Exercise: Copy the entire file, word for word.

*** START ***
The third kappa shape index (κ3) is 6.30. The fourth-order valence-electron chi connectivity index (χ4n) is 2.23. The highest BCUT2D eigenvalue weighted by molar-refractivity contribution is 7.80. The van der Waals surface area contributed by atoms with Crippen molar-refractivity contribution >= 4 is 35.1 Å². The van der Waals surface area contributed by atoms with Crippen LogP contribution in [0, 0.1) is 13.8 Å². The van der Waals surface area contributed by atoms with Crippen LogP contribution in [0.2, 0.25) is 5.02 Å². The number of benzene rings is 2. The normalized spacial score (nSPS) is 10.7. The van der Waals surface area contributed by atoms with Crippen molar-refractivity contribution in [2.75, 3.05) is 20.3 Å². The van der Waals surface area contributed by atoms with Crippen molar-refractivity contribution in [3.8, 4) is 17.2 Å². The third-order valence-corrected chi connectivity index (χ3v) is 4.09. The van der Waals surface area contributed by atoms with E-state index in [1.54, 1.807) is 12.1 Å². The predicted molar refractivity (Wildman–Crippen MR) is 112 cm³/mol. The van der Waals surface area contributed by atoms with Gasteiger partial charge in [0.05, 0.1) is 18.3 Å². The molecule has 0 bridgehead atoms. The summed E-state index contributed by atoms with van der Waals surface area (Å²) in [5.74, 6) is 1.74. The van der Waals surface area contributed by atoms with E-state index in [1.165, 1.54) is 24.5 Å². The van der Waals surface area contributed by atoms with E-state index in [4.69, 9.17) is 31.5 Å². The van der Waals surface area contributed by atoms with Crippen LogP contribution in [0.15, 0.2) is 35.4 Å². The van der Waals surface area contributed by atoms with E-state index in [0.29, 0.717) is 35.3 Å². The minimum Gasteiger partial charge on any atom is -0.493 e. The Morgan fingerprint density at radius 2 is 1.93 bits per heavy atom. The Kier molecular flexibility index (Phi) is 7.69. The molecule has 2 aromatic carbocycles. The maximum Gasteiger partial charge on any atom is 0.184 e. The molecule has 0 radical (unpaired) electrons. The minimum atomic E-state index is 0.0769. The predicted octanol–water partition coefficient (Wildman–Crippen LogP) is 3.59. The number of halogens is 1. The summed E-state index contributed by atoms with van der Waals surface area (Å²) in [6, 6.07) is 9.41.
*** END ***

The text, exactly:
The third kappa shape index (κ3) is 6.30. The fourth-order valence-electron chi connectivity index (χ4n) is 2.23. The highest BCUT2D eigenvalue weighted by molar-refractivity contribution is 7.80. The van der Waals surface area contributed by atoms with Crippen molar-refractivity contribution >= 4 is 35.1 Å². The van der Waals surface area contributed by atoms with Crippen LogP contribution in [0, 0.1) is 13.8 Å². The van der Waals surface area contributed by atoms with Crippen LogP contribution in [0.2, 0.25) is 5.02 Å². The number of benzene rings is 2. The normalized spacial score (nSPS) is 10.7. The van der Waals surface area contributed by atoms with Crippen molar-refractivity contribution in [2.75, 3.05) is 20.3 Å². The van der Waals surface area contributed by atoms with Crippen molar-refractivity contribution in [3.8, 4) is 17.2 Å². The third-order valence-corrected chi connectivity index (χ3v) is 4.09. The van der Waals surface area contributed by atoms with E-state index in [1.54, 1.807) is 12.1 Å². The predicted molar refractivity (Wildman–Crippen MR) is 112 cm³/mol. The van der Waals surface area contributed by atoms with Gasteiger partial charge in [0.05, 0.1) is 18.3 Å². The molecule has 0 bridgehead atoms. The summed E-state index contributed by atoms with van der Waals surface area (Å²) in [5.74, 6) is 1.74. The van der Waals surface area contributed by atoms with E-state index in [1.165, 1.54) is 24.5 Å². The van der Waals surface area contributed by atoms with E-state index in [4.69, 9.17) is 31.5 Å². The van der Waals surface area contributed by atoms with Crippen LogP contribution in [0.15, 0.2) is 35.4 Å². The van der Waals surface area contributed by atoms with E-state index in [0.29, 0.717) is 35.3 Å². The minimum Gasteiger partial charge on any atom is -0.493 e. The Morgan fingerprint density at radius 2 is 1.93 bits per heavy atom. The Kier molecular flexibility index (Phi) is 7.69. The molecule has 2 aromatic carbocycles. The maximum Gasteiger partial charge on any atom is 0.184 e. The molecule has 0 radical (unpaired) electrons. The minimum atomic E-state index is 0.0769. The predicted octanol–water partition coefficient (Wildman–Crippen LogP) is 3.59. The number of halogens is 1. The summed E-state index contributed by atoms with van der Waals surface area (Å²) in [6, 6.07) is 9.41.